"We are used to thinking that if people who commit criminal acts suffer from a mental disorder, then that should be taken into account when assigning blame and punishment for their crimes," said Philip Robbins, an associate professor of philosophy in the MU College of Arts and Science. "In our study, we wanted to determine if it mattered why and how defendants acquired those mental disorders, and how that might affect the way society assigns blame and punishment when a crime is committed."
Robbins and Paul Litton, a professor in the MU School of Law, tested their hypothesis and explored its implications for philosophy, psychology, and the law. Robbins and Litton conducted two surveys with 600 participants; the results confirmed that if the cause of a mental disorder was genetic, study participants tended to assign more blame and harsher punishment for the crime compared to cases in which the offender had a mental disorder that was not genetic in origin.
Robbins and Litton also expected to find that different environmental explanations would elicit different judgments from those being surveyed. For example, they predicted that mitigation would be greater for someone who developed a mental disorder due to childhood abuse compared to someone whose mental disorder resulted purely by accident, such as falling off a bike.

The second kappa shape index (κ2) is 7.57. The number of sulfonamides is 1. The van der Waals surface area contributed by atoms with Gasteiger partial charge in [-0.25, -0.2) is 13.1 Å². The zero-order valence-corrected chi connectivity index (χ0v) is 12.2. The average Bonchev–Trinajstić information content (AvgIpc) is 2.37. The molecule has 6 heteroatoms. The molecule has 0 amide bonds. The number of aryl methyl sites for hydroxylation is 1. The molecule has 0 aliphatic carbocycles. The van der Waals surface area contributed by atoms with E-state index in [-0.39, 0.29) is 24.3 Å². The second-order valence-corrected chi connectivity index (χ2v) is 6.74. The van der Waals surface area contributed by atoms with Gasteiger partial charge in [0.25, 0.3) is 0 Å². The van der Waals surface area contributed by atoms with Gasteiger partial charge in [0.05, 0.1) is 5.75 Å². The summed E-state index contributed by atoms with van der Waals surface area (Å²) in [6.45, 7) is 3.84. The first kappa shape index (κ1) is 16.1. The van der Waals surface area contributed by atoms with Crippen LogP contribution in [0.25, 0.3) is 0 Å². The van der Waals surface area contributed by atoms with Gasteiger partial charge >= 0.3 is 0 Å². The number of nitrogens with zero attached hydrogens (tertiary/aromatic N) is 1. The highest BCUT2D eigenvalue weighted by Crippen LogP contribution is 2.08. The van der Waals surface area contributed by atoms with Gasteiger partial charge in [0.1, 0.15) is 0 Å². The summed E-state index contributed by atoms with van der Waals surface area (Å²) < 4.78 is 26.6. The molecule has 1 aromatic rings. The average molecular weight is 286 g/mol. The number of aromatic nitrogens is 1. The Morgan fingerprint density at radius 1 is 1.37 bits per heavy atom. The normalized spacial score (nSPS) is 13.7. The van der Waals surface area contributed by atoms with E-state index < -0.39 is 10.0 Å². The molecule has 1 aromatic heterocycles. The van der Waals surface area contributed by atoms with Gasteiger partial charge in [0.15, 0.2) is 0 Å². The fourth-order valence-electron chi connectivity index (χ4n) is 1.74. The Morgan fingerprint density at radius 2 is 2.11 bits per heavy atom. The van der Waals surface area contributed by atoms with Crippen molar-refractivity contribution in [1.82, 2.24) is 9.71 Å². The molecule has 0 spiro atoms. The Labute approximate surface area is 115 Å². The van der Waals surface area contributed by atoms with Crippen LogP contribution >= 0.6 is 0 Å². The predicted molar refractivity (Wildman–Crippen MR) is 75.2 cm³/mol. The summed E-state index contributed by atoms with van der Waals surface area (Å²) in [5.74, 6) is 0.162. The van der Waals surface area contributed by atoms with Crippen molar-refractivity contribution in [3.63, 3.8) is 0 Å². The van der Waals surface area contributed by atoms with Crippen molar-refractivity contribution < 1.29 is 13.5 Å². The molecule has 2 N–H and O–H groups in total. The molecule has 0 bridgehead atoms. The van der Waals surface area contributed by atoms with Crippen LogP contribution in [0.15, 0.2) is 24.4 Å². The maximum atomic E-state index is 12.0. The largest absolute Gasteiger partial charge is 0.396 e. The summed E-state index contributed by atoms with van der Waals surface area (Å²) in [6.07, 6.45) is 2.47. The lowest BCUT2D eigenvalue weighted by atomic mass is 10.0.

"Our theory was that people who have been intentionally harmed by caregivers are seen as more victim-like than people who have suffered accidents," Robbins said. "If so, intentional harm should be associated with less negative moral judgment than non-intentional harm. However, we found that whether the harm was intentional or accidental, it didn't affect judgments of blame or punishment."